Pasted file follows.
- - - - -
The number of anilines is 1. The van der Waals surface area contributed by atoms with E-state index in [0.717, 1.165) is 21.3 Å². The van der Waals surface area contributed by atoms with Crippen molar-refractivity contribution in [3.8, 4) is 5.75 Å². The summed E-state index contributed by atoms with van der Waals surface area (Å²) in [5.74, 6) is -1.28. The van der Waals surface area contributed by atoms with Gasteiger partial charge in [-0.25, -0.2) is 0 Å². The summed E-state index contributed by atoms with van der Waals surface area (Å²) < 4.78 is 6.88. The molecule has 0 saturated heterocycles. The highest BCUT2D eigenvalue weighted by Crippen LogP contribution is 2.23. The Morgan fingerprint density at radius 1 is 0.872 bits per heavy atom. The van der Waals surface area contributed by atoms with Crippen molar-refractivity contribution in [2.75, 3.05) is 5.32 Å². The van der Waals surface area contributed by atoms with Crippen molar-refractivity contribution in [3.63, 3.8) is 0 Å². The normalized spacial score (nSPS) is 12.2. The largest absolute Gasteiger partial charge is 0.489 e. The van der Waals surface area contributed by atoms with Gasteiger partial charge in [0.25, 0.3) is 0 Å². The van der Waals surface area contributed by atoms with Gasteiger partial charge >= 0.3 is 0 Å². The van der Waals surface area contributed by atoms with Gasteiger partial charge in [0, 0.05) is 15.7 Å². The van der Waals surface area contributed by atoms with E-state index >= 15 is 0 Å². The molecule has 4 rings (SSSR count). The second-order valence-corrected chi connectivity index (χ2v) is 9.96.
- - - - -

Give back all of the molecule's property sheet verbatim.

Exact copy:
The number of anilines is 1. The van der Waals surface area contributed by atoms with E-state index in [0.717, 1.165) is 21.3 Å². The van der Waals surface area contributed by atoms with Crippen molar-refractivity contribution in [3.8, 4) is 5.75 Å². The summed E-state index contributed by atoms with van der Waals surface area (Å²) in [5.74, 6) is -1.28. The van der Waals surface area contributed by atoms with Gasteiger partial charge in [-0.25, -0.2) is 0 Å². The summed E-state index contributed by atoms with van der Waals surface area (Å²) < 4.78 is 6.88. The molecule has 0 saturated heterocycles. The highest BCUT2D eigenvalue weighted by Crippen LogP contribution is 2.23. The Morgan fingerprint density at radius 1 is 0.872 bits per heavy atom. The van der Waals surface area contributed by atoms with Crippen molar-refractivity contribution in [2.75, 3.05) is 5.32 Å². The van der Waals surface area contributed by atoms with Crippen molar-refractivity contribution in [3.63, 3.8) is 0 Å². The normalized spacial score (nSPS) is 12.2. The largest absolute Gasteiger partial charge is 0.489 e. The van der Waals surface area contributed by atoms with Gasteiger partial charge in [0.25, 0.3) is 0 Å². The van der Waals surface area contributed by atoms with Gasteiger partial charge >= 0.3 is 0 Å². The van der Waals surface area contributed by atoms with Gasteiger partial charge in [0, 0.05) is 15.7 Å². The van der Waals surface area contributed by atoms with E-state index >= 15 is 0 Å². The molecule has 4 rings (SSSR count). The second-order valence-corrected chi connectivity index (χ2v) is 9.96.